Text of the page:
By Emily Suess
Choosing great stock photography for your small business brochures, website, and blog is about so much more than simply choosing the cheapest option out there. When selected carefully, stock photos help you capture and keep the attention of your readers. Keep these tips in mind when choosing the photos that represent your business.
1. Affordable might be better than free.
If you can find free images that are captivating and work for your site, go for it! However, many times free photos are uploaded by amateur photographers. They may be poorly cropped, blurry, or dimly lit. If you can’t find the right Creative Commons photo, don’t settle. Look for an affordable stock photography site or consider learning to take your own high-quality photos.
2. Understand how licensing works.
If your budget is a major concern, then you definitely need to make sure you’re using stock images in accordance with the licensing agreement. When reading the agreement, you should look for several things: Are you required to give credit when using the image? Are you allowed to manipulate the image? Are you allowed to use the image commercially? Several stock photography companies offer different licensing terms at different price points depending on your needs. Don’t pay for more than you need, and adhere to the terms to ensure you don’t end up in a legal battle.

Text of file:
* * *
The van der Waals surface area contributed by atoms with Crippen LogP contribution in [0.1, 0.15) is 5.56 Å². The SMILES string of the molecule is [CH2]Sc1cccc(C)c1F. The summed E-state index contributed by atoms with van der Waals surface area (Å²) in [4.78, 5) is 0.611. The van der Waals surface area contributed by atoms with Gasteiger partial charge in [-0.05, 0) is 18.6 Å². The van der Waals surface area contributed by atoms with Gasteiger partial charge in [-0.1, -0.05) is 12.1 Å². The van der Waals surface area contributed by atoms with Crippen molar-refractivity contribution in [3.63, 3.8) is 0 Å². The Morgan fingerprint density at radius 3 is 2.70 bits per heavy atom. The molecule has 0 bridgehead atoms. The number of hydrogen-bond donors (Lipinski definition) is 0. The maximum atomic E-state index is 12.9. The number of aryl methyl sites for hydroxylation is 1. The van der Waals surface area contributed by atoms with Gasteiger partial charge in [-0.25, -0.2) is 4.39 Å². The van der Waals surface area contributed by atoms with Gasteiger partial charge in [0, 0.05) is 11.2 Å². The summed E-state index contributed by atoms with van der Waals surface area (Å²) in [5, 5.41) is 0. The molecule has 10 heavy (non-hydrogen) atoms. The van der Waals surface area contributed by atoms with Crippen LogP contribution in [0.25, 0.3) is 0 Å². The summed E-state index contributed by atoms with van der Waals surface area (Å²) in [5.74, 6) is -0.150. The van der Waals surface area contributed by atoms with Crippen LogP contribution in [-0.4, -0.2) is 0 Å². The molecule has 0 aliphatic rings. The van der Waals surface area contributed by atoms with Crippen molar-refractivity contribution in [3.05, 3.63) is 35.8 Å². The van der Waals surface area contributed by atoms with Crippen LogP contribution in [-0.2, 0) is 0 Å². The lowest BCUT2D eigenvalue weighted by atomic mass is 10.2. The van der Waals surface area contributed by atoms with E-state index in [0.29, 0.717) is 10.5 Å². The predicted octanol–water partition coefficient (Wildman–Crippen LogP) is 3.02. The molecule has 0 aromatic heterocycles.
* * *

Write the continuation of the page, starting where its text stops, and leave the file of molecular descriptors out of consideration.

3. Avoid stiffly posed photos.
Toothy grins come off as insincere whether you’re buying a stock photo or using photos of your actual employees. When choosing photos with people as the subject, opt for more natural poses that show employees or customers in action, not just staring wide-eyed into the camera.
4. Dig deeper for more unique options.
How many places have you seen that one customer service representative in the light blue button-down shirt with a headset and a bright white smile? It seems like it gets used everywhere, doesn’t it? When you’re shopping for photos, take some extra time to dig for unique photos that work well for your project. That may mean searching through many pages and scouring several different sites to protect your brand from appearing commonplace.
5. Test the watermarked photo first.
Before you pay for a photo, test it out by placing the watermarked image in your mockup. This will make it easier for you to determine how well the image works with your layout and color scheme. Once you’ve got a winner, you can purchase the stock photo to use on your published document or web page.
6. Keep your audience in mind.
Finally, keep your intended audience in mind when choosing photos. Your subjects—including people, places, pets, and backgrounds—should be relatable to your audience. That means being careful not to select photography that’s outdated. Old clothing styles and obsolete technologies can give the wrong impression about your small business.
Stock images can greatly enhance your marketing materials. Remember these tips the next time you’re searching for the perfect visual to use on your print and digital marketing collateral.